Helping Artists Adapt
The massive disruption to the music industry has forced artists to get creative in new ways. Some working guitarists have leaned into giving online lessons, while other artists have turned to social media platforms like Instagram, Facebook and Twitch to post or livestream their performances. Those who’ve built a faithful fanbase have found small ways to leverage social media to monetize their virtual performances, in some cases via paid livestream concerts and in other cases with a virtual tip jar. We’ve lent our support to Taylor artists however we can, mainly by using our social media platforms to promote their livestreams and other performances to Taylor fans. We’ve been putting together a weekly calendar of all the planned livestreams from the Taylor artist family on our Live From Home Digest, located in the blog section of our website. You can check back each week for new artist streams from across Facebook, Twitter, YouTube and beyond.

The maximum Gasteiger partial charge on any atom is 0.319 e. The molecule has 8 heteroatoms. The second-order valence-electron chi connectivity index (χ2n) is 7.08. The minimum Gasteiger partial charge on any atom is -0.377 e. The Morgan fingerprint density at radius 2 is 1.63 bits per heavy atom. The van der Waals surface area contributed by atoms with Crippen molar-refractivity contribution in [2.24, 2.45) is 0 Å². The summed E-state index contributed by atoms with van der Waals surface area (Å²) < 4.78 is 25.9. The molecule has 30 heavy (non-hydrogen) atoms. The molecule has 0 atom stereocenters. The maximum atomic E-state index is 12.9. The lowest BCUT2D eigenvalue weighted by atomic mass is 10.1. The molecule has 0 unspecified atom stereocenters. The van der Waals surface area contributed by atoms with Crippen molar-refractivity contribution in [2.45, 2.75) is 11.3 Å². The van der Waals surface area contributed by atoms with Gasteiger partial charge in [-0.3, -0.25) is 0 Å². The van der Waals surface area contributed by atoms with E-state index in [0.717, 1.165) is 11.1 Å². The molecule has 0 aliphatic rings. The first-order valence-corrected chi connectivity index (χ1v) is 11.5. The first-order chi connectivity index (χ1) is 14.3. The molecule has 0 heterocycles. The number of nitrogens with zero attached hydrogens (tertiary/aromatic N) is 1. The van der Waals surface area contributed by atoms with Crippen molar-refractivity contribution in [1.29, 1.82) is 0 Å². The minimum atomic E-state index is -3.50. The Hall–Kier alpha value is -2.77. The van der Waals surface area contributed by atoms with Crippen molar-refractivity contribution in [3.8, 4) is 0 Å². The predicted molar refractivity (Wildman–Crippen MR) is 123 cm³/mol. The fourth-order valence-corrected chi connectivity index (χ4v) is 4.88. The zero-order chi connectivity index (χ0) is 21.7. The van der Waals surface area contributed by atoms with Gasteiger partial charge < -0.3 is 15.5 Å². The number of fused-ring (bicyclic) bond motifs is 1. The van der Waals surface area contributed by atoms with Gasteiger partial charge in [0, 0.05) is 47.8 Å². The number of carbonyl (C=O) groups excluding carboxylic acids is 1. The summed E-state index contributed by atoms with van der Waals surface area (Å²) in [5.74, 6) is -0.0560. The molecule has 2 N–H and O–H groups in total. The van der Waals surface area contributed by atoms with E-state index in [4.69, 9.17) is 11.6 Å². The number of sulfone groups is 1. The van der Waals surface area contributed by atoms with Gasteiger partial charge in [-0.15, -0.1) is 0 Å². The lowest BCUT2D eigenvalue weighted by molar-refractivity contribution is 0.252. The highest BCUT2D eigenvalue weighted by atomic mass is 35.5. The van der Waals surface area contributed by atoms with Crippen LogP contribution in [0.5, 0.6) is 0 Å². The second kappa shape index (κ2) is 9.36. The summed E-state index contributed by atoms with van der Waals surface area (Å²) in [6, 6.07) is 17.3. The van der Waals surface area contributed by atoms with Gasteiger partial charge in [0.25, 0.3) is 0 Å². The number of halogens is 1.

Taylor Director of Artist Relations Tim Godwin says that despite the serious financial challenges so many artists currently face, some have found a silver lining and discovered other benefits during these surreal times. “Some have used the time to woodshed and hone their chops, or focus on writing new material, or explore new ways to share music with listeners from home,” Godwin says. “Others, myself included, have been remotely collaborating more frequently with musician friends. The reality is that many players, for better or worse, are more available at the moment, so in some cases they’re able to finally dig into creative projects they’ve been putting off for a long time. And they’re finding the experience really rewarding.” Other established artists have been serving up virtual performances from home in support of charities. For music fans spending more time at home themselves, the performances offer a refreshingly intimate and down-to-earth connection to their favorite artists. Godwin says that more than ever, this shared experience has underscored the sense of community in the music world, both among people in the industry and between artists and audiences.